Now run the test solution on a system that closely resembles your production environment. It’s only in the most extreme situations that I ever do anything directly on production without testing it first.

When you’re satisfied that the solution will fix the issue, run it on production and let the users back into the pool.

Step Six: Monitor and Document

But you’re not finished yet — no matter how trivial the issue, I recommend that you watch the system’s counters and health after you make the change to ensure you haven’t tickled another problem by making that alteration.

Make sure you document the change, what caused it, and why you chose that resolution. That will help you in the future if you have a similar issue, and make sure that someone doesn’t accidentally back out your change by applying a service pack, changing a setting and so on. Over time you’ll develop a great knowledge base on your fixes — and it isn’t a bad idea to post the problem and resolution on one of those question-and-answer sites — it’s a great way to give back to the community that helps you.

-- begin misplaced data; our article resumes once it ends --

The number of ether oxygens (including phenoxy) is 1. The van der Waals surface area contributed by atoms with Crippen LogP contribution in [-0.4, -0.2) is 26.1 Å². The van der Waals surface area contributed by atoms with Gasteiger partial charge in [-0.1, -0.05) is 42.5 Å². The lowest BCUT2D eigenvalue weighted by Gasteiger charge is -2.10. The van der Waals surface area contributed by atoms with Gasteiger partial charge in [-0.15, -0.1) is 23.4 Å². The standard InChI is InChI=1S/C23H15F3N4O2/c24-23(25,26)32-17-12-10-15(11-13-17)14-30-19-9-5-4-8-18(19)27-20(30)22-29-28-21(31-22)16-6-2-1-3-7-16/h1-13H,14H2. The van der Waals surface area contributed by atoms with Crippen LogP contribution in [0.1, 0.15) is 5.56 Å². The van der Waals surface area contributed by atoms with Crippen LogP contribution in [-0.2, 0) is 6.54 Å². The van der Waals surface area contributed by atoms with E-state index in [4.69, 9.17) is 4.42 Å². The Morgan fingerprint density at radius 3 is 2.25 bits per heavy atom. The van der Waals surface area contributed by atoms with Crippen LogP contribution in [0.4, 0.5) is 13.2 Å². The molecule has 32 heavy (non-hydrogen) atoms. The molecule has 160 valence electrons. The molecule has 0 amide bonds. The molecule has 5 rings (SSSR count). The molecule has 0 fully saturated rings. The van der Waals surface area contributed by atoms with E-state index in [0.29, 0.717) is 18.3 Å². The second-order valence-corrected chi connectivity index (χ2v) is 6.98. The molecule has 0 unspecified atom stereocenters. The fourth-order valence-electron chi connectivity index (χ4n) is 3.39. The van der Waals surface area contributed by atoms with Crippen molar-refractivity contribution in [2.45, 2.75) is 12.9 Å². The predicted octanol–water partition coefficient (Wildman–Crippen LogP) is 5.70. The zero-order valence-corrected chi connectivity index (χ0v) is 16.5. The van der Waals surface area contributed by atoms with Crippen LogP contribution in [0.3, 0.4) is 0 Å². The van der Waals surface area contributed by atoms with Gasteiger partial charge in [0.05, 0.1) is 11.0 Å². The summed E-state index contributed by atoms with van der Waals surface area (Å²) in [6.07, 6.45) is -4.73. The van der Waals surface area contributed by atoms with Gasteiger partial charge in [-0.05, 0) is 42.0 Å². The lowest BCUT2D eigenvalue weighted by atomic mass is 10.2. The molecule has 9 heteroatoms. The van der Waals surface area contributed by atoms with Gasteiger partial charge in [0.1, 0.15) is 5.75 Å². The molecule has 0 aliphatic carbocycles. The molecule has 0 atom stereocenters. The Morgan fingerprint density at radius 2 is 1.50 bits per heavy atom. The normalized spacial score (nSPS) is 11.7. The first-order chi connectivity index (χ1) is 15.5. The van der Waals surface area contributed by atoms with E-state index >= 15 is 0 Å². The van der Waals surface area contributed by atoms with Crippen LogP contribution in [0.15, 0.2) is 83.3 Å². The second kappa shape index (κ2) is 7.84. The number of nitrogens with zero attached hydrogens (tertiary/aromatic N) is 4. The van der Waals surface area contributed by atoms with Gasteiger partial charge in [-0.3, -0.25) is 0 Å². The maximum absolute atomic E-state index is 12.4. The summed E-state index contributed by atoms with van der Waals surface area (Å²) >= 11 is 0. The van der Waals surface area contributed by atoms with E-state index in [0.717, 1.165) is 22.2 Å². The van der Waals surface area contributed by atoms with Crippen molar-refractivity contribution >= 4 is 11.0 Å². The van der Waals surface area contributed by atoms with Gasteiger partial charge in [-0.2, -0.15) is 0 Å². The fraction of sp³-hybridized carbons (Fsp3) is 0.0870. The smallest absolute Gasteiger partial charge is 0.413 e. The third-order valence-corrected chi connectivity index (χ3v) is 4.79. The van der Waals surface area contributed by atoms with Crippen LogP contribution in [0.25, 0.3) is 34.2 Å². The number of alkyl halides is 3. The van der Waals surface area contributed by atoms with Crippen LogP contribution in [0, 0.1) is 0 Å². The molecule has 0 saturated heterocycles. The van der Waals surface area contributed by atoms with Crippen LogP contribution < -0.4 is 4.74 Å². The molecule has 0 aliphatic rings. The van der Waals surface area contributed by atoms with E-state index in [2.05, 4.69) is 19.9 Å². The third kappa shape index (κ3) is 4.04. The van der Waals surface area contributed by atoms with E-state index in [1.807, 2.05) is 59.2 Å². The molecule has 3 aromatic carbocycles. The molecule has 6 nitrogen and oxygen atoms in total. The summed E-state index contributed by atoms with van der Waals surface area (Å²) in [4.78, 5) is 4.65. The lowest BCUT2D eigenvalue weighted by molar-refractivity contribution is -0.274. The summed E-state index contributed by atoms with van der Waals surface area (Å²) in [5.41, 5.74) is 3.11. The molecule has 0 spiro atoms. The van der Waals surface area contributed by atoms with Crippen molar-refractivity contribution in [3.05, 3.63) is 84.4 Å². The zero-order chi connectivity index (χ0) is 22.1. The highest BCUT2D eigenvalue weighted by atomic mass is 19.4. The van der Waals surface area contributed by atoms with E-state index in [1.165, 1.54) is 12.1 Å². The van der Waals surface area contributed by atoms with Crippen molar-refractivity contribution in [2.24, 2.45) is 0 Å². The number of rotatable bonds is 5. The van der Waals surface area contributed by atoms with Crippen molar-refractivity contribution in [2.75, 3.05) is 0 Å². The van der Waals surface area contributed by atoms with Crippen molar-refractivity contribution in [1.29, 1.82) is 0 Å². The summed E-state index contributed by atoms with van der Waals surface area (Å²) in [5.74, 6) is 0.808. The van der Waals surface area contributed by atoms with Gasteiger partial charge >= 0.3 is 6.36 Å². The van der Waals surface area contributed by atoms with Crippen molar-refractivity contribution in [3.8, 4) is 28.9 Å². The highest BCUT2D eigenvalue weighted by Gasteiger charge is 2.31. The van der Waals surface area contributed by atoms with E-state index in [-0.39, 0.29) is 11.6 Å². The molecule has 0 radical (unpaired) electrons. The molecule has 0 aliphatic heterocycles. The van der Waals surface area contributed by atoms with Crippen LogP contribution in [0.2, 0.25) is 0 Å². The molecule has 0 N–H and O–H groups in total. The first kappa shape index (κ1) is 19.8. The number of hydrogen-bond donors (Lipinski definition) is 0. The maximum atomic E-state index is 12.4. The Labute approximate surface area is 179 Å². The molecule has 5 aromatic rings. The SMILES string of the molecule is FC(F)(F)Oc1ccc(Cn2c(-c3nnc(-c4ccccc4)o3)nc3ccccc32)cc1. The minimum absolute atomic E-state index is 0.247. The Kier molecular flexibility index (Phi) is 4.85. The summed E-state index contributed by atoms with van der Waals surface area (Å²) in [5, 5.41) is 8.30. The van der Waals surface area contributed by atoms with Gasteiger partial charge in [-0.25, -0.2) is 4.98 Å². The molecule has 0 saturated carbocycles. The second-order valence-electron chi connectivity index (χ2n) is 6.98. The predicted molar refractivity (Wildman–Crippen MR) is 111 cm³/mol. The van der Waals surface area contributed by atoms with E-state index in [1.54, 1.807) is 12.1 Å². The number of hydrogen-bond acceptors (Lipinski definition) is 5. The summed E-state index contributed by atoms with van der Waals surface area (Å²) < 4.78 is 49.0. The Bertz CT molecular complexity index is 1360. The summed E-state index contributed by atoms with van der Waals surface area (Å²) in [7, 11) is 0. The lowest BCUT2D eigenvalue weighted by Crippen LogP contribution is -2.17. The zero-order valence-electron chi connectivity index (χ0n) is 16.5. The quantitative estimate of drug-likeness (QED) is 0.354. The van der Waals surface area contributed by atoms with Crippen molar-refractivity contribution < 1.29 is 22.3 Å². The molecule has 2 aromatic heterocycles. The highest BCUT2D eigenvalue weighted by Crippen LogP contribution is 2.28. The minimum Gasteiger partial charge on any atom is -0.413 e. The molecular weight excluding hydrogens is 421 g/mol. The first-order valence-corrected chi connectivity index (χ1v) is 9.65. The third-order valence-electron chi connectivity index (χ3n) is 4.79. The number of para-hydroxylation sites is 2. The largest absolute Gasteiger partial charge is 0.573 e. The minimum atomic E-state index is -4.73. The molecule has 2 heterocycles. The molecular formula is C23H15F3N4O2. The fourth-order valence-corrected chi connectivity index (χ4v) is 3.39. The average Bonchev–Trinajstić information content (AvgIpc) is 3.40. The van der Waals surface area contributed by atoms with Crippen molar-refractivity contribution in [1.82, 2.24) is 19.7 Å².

In the articles and tutorials that follow, I’ll explain a few of the more common errors you’ll encounter with SQL Server. As always, read and understand what you’re up against before you try anything in your environment.

InformIT Articles and Sample Chapters

I created a system that you can use to track your servers over time to prevent issues from happening in the first place, and you can also use it to store the documentation you make along the way. It’s called the SQL Server Central Management System.

Books and eBooks

Although Cisco Internetwork Troubleshooting deals with Cisco networks in specific, there are some great general troubleshooting tips here. You can even read a sample chapter on that very topic.

Online Resources

The SQL Central Management System (SQLCMS) CodePlex project is located here.